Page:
Tri-Valley Real Estate
Home Prices, Sales & Statistics; Stock Markets; Interest Rates and Unicorns
April 2019, Q1 Report
A substantial portion of Q1 statistics reflect new listings and accepted offers occurring during the mid-winter market doldrums (Thanksgiving to mid-January). In November and December 2018, the stock market plunged drastically from its all-time high in September, and interest rates hit their highest point in years: These factors negatively affected buyer demand. Then both turned in dramatically positive directions in early 2019. So, Q1 statistics reflect economic conditions in both Q4 2018 (very negative) and Q1 2019 (very positive). It is also the quarter with the lowest sales volume.
The spring selling season - whose data starts to show up in March, but is mostly reflected in Q2 - is the most active of the year. As always, there are many economic factors at play impacting Bay Area markets, some of which are discussed below.
Year-over-Year & Longer Term Trends
Comparing Q1 2019 to Q1 2018 reveals a general softening in the market across most market statistics.
Median Sales Price Trends
Around the Bay Area, generally speaking, the last peak in home prices occurred in spring 2018, a fiercely high-demand market - that spike is clearly illustrated here in this chart for Alameda County. Median sales prices then dropped considerably before starting to increase again in March 2019.
It is not unusual for prices to peak for the calendar year in Q2, the spring selling season, decline afterwards, to then peak anew the following Q2. The question now is: Will we see a new peak in 2019, or was last spring the high-price mark for this phase of the cycle?
Quarterly Median Price Trends by City
Reviewing year-over-year, quarterly, median sales price changes, using the combined median house price for Pleasanton, Dublin, Livermore and Castro Valley, illustrates the high rates of appreciation climbing through Q4 2017 and Q2 2018, then dropping rapidly to end up very slightly negative in Q1 2019. This was a common dynamic around the Bay Area, though the magnitude of the upswings and downturns vary in degree.
Selected Market Indicators
These longer term trend charts give greater context to the year-over-year changes delineated in the table at the beginning of this report - as well as illustrating the significant impact of seasonality on supply and demand.
Sales price to list price percentages are usually an excellent measurement of buyer demand - when buyers aggressively compete for new listings, it often results in overbidding asking prices. When markets cool, buyers compete less and have more leverage in their negotiations. Spring has typically been the most competitive market of the year.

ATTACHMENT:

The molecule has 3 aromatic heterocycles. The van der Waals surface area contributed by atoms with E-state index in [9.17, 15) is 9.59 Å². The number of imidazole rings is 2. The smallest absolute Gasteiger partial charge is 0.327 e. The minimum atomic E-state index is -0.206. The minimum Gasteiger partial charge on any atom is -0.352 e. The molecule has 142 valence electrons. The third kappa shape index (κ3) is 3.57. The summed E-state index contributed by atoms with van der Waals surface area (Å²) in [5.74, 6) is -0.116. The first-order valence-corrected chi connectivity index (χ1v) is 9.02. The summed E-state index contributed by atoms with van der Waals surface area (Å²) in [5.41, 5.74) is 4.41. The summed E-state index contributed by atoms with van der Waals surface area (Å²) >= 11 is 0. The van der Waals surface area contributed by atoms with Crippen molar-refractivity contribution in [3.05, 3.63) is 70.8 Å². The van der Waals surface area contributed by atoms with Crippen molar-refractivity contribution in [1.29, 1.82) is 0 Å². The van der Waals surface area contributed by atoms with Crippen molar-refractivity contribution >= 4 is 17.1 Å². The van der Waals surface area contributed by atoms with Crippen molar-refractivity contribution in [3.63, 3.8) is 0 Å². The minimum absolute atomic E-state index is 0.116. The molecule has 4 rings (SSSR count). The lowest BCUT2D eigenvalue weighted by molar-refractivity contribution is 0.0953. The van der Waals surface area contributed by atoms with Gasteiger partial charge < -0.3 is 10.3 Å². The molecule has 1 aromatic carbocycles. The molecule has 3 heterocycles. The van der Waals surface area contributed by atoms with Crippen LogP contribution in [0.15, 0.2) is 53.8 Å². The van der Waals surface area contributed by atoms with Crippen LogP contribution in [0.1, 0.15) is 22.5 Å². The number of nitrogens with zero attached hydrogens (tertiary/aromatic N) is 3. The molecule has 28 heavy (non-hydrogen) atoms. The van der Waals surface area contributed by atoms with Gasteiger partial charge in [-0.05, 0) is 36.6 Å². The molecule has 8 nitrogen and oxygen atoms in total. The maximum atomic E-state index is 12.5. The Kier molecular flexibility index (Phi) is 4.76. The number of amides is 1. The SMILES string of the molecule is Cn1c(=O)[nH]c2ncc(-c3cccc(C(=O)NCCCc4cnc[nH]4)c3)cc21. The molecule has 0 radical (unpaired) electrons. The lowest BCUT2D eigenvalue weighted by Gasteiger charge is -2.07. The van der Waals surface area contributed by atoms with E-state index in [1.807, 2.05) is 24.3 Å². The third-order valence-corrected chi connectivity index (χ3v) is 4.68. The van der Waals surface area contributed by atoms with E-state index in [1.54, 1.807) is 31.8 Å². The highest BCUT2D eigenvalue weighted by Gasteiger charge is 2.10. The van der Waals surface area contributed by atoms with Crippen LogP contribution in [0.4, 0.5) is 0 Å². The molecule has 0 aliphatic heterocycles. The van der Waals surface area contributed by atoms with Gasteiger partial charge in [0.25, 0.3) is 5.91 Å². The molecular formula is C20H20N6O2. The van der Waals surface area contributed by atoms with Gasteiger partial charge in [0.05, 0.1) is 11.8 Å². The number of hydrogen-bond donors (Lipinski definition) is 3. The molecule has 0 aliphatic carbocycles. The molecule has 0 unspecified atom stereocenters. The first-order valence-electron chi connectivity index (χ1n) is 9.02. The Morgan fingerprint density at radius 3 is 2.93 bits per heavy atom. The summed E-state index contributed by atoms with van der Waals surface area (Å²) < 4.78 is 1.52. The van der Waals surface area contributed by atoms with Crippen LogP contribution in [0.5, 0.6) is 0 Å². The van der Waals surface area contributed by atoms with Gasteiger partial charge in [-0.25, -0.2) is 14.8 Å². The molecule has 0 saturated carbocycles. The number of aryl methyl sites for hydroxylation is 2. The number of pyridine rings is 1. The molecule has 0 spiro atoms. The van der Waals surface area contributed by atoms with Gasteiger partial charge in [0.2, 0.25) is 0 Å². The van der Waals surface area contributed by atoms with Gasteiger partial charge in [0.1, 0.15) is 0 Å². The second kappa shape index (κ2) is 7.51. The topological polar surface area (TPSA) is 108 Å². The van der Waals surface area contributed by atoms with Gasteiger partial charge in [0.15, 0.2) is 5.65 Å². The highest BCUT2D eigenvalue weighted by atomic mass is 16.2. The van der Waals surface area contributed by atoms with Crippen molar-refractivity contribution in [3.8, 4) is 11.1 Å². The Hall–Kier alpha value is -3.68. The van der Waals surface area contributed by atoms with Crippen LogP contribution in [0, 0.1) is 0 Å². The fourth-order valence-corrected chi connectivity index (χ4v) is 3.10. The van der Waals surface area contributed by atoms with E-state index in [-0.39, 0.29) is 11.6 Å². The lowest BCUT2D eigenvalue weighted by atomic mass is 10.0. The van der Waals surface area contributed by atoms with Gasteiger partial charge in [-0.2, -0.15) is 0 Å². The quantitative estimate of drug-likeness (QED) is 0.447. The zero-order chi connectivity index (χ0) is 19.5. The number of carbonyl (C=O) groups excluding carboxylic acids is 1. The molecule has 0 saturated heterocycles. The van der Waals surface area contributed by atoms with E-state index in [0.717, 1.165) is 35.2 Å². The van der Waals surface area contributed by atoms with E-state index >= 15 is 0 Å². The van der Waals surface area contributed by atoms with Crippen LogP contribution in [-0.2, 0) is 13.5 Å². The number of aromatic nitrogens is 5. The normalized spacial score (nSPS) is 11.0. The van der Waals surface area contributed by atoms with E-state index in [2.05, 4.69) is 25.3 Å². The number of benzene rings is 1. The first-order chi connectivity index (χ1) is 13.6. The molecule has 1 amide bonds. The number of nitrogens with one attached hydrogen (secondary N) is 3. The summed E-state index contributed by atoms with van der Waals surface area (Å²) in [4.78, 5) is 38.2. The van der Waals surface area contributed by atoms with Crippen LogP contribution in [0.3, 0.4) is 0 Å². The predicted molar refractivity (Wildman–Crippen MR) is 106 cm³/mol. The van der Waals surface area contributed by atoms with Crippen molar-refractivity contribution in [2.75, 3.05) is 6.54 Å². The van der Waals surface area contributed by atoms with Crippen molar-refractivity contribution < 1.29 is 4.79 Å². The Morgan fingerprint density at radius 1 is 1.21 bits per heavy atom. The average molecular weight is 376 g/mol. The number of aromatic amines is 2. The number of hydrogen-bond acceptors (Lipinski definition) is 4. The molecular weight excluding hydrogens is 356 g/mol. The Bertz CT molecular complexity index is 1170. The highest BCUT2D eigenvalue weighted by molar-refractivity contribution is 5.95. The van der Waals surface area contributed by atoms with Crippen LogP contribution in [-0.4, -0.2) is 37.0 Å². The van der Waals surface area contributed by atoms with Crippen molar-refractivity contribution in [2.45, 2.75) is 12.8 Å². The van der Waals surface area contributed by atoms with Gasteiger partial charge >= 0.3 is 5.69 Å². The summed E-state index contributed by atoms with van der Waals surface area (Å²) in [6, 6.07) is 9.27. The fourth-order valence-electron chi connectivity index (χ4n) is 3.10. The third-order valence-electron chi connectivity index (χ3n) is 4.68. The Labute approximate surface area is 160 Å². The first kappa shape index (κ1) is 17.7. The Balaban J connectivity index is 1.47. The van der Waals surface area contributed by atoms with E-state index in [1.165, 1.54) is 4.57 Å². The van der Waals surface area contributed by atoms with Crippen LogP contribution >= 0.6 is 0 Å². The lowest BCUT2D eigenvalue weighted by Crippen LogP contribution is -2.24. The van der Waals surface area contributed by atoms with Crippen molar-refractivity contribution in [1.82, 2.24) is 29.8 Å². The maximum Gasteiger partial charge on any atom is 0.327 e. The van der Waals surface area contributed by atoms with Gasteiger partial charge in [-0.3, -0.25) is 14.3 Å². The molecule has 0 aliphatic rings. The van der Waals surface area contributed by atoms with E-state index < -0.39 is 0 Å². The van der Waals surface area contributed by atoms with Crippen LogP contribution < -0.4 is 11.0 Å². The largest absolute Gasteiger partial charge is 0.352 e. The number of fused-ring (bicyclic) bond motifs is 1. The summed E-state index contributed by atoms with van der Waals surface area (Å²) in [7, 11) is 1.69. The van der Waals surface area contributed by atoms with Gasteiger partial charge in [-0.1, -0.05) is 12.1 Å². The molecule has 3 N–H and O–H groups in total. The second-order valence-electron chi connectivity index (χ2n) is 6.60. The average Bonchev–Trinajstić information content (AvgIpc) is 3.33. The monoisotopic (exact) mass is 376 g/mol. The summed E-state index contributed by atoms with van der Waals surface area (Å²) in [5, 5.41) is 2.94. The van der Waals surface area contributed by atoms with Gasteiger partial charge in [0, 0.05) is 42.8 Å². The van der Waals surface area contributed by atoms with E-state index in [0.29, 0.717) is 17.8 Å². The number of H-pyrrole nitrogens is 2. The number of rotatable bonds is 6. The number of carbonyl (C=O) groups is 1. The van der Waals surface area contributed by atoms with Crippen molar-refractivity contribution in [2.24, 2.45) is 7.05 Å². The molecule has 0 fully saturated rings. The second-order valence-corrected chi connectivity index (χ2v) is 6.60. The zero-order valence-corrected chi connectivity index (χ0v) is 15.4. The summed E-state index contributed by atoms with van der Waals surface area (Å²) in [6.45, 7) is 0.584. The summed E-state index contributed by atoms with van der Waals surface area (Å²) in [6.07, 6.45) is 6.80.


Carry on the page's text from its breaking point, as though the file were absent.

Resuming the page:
Average days on market are well above those of last year's very competitive market, but not particularly high against historical norms. Readings of 20 days and below are considered extremely low.
Around the Bay Area, the number of price reductions has jumped since mid-2018. Other counties often saw more dramatic increases than Alameda.
High-End Home Sales
Selected Economic Factors A major factor underlying Bay Area housing markets has been the staggering increase in employed residents since 2010. Outward-bound migration trends of residents and businesses - often citing housing costs as one major motivator - have been an increasing concern in recent years, but for the time being, employment numbers have continued to grow.
A wild ride in stock prices, particularly in high-tech: Prices soared to new peaks in summer-early autumn 2018, plunged drastically in Q4 2018, and then saw the biggest Q1 jump in 20 years. Huge amounts of wealth appearing, disappearing and reappearing - another major influence on consumer confidence and home-buyer demand.
A new surge of large, high-tech unicorn IPOs - mostly of firms headquartered in SF - has just started to roll out. IPOs have historically created vast quantities of new wealth in the Bay Area, though the magnitude of effect of this new wave on our local housing market, if any, is yet unknown.
There has been a stunning decline in mortgage interest rates from mid-November 2018 through the end of March, from 4.94% to 4.06% - to the enormous advantage to buyers. Big drops such as this have helped to recharge buyer demand in the past.
Housing Affordability & Household Incomes
This chart calculates the income required to buy a median-price house in Q4 2018. For the 4 cities of Pleasanton, Dublin, Livermore and Castro Valley, the overall median house price has been running about 5% above that of Alameda County as a whole.
County median household incomes are broken out below for homeowners and tenants. Comparing the chart below to the one above illustrates the disparity between prevailing incomes and the incomes required to purchase in the Bay Area.
Health & Economic Indicators
According to CountyHealthRankings.org, Bay Area counties are at the top of the list within CA for Overall Health Outcomes: Marin, San Mateo and Santa Clara rank 1, 2 & 3, while Alameda County ranks 12th. However, if the Tri-Valley region were evaluated separately, its health factor rankings would certainly be much higher.